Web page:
Moreover, in his conclusory statement regarding the Complaint's sufficiency, Plaintiff fails to introduce any new facts specifically regarding overcrowding showing that his treatment amounted to a "deprivation of [a] basic human need." Upon independent review of his Complaint and Objections, Plaintiff has not provided any facts or made allegations that his treatment at PCI or KCI deprived him of basic human needs or that Defendants had a "sufficiently culpable state of mind."

C. Plaintiff's Objection to the Report's Consideration of 28 U.S.C. § 1361

Plaintiff appears to object to the Magistrate Judge's characterization of his request for an order preventing SCDC overcrowding and requiring separation of violent and non-violent inmates as a writ of mandamus. (ECF No. 15 at 9; ECF No. 13 at 7; ECF No. 1 at 5.) Plaintiff argues that he has not requested a writ of mandamus under 28 U.S.C. § 1361. (ECF No. 15 at 9.) However, the order Plaintiff requested in his Complaint would necessarily be accomplished by compelling state officials and employees to implement measures to prevent SCDC overcrowding and separate violent and non-violent inmates. Therefore, Plaintiff's request amounts to one for mandamus relief.

Under 28 U.S.C. § 1361, federal district courts are granted "original jurisdiction of any action in the nature of mandamus to compel an officer or employee of the United States or any agency thereof to perform a duty owed to the plaintiff." 28 U.S.C. § 1361. The writ of mandamus is "infrequently used by federal courts, and its use is usually limited to cases where a federal court is acting in aid of its own jurisdiction. Chamberlain v. Kershaw Corr. Inst., C/A No. 6:09-2177-HFF-WMC, 2009 U.S. Dist. LEXIS 87510, at *7 (D.S.C. Sept. 15, 2009). Thus, a federal court cannot issue a writ of mandamus against state officials. Id.; see also Gurley v. Super. Ct. of Mecklenburg Cnty., 411 F.2d 586, 587 (4th Cir. 1969) ("Even if we were to liberally construe this petition as an appeal from the denial of the issuance of a writ of mandamus by the District Court[, ] we still have no jurisdiction for the reason that the District Court was also without jurisdiction to issue the writ."). Because Plaintiff essentially seeks a mandamus writ against state officials and employees, this court lacks jurisdiction to grant such relief under 28 U.S.C. § 1361.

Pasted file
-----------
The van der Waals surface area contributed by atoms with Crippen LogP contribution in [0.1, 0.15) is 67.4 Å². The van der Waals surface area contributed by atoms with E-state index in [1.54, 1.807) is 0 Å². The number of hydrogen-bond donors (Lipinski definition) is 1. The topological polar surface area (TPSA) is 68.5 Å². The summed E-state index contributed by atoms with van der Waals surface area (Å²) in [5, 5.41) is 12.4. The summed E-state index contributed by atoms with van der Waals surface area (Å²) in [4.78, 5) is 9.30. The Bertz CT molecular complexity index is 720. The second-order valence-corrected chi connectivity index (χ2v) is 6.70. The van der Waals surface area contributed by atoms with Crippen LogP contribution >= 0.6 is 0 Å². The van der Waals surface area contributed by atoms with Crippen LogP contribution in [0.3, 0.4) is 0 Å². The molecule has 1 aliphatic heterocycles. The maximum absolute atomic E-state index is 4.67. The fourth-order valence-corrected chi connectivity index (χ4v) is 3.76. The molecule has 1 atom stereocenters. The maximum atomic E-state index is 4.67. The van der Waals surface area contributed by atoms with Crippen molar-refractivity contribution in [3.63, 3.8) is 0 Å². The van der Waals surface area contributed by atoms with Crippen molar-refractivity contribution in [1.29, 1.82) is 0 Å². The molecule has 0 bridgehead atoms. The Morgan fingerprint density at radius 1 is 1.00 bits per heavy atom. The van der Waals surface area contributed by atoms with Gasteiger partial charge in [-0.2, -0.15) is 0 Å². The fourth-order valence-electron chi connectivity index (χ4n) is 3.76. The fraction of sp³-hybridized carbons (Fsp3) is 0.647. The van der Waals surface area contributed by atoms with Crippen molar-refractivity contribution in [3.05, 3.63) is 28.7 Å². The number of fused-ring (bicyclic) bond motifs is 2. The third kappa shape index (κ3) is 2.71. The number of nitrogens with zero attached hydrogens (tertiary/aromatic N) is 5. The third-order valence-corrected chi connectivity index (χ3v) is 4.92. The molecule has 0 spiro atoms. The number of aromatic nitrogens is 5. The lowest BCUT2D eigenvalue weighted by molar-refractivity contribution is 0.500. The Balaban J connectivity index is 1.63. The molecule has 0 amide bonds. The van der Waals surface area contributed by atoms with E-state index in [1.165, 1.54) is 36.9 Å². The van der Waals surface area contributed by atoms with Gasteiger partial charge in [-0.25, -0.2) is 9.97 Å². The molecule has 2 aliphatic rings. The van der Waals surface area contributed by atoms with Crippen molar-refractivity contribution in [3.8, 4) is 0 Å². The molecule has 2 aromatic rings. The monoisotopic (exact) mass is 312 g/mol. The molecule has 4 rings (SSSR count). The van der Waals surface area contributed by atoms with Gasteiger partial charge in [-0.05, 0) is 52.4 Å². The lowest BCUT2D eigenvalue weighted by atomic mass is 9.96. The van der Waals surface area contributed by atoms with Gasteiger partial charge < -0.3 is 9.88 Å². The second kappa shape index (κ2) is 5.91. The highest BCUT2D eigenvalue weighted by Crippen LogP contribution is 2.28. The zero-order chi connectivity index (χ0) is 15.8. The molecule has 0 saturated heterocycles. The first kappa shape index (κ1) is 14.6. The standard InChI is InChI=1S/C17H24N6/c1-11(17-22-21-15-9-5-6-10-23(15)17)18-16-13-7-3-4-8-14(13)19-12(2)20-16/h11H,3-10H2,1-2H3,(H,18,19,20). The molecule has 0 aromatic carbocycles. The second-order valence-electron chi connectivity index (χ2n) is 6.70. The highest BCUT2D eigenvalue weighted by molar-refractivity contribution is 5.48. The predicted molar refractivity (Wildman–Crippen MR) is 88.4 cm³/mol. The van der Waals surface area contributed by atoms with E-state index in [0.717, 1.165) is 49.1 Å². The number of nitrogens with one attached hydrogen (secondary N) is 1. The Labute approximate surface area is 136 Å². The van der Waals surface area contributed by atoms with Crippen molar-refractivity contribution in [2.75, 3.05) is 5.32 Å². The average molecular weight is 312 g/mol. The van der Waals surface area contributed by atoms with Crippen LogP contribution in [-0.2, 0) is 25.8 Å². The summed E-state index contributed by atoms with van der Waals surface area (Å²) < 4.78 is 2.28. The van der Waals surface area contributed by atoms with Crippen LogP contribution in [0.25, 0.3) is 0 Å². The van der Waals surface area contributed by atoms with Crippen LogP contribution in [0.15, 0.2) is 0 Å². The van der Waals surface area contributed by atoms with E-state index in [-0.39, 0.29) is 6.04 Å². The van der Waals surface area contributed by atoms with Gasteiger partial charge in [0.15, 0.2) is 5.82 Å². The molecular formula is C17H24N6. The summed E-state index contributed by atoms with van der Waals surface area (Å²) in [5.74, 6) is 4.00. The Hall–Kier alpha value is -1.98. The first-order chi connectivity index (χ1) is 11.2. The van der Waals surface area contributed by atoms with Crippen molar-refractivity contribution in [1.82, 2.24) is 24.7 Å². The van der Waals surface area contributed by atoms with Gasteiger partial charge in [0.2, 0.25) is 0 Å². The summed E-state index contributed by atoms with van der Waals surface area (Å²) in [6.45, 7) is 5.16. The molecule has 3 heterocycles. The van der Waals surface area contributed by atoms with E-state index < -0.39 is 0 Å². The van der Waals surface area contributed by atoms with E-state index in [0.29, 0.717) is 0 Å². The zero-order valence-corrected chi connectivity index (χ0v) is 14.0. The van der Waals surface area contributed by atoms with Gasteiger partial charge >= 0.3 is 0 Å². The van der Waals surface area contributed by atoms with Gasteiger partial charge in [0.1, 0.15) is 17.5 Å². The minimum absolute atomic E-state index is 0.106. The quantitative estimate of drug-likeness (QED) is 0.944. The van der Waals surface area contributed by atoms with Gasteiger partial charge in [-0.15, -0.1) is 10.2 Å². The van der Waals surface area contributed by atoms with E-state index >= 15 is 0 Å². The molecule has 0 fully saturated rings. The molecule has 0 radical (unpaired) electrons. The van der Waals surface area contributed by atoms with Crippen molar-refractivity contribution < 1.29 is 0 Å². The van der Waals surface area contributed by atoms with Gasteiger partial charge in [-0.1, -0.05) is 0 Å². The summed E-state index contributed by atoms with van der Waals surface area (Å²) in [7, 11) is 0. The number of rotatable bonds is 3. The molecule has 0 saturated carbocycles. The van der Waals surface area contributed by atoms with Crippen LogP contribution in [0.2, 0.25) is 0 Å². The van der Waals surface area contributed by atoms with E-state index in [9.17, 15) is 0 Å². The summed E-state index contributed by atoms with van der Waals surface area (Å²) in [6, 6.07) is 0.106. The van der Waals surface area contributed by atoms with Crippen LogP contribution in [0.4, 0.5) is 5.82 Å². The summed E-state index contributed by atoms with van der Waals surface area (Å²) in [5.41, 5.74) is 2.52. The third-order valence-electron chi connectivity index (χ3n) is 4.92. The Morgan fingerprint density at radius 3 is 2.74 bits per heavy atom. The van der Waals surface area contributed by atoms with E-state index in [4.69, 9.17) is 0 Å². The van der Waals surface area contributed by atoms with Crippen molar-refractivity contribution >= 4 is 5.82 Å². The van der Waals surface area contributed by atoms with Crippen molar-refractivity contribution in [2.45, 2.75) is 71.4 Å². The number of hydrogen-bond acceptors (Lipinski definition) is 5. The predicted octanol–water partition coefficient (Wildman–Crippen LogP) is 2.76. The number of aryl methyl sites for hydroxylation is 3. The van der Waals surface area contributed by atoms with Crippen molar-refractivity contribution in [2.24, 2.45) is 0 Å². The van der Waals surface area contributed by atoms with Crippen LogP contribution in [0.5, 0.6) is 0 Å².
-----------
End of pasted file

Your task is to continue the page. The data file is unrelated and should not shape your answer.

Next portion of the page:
D. Plaintiff's Supplement to his Objections

On July 29, 2013, Plaintiff submitted a Supplement to his Objections in which he contends that the relief to be granted in his case "is limited to that necessary to remove conditions causing Eighth Amendment violations, cruel and unusual punishments, [and] SCDC crowding and overcrowding." (ECF No. 17 at 1.) However, Plaintiff does not put forth any specific objections to the Report in this Supplement. Because there are no specific objections as required by Federal Rule of Civil Procedure 72(b), the court need not conduct a further de novo review of Plaintiff's case. See Fed.R.Civ.P. 72(b). The court does not find clear error and accepts the Magistrate Judge's Report on all issues Plaintiff did not specifically object to in his Objections.


Based on the aforementioned reasons and a thorough review of the Report and the record in this case, the court ACCEPTS the Report (ECF No. 13) of the Magistrate Judge with the exception that Plaintiff's action be dismissed with prejudice. It is therefore ordered that this action (ECF No. 1) is DISMISSED with prejudice and without issuance and service of process.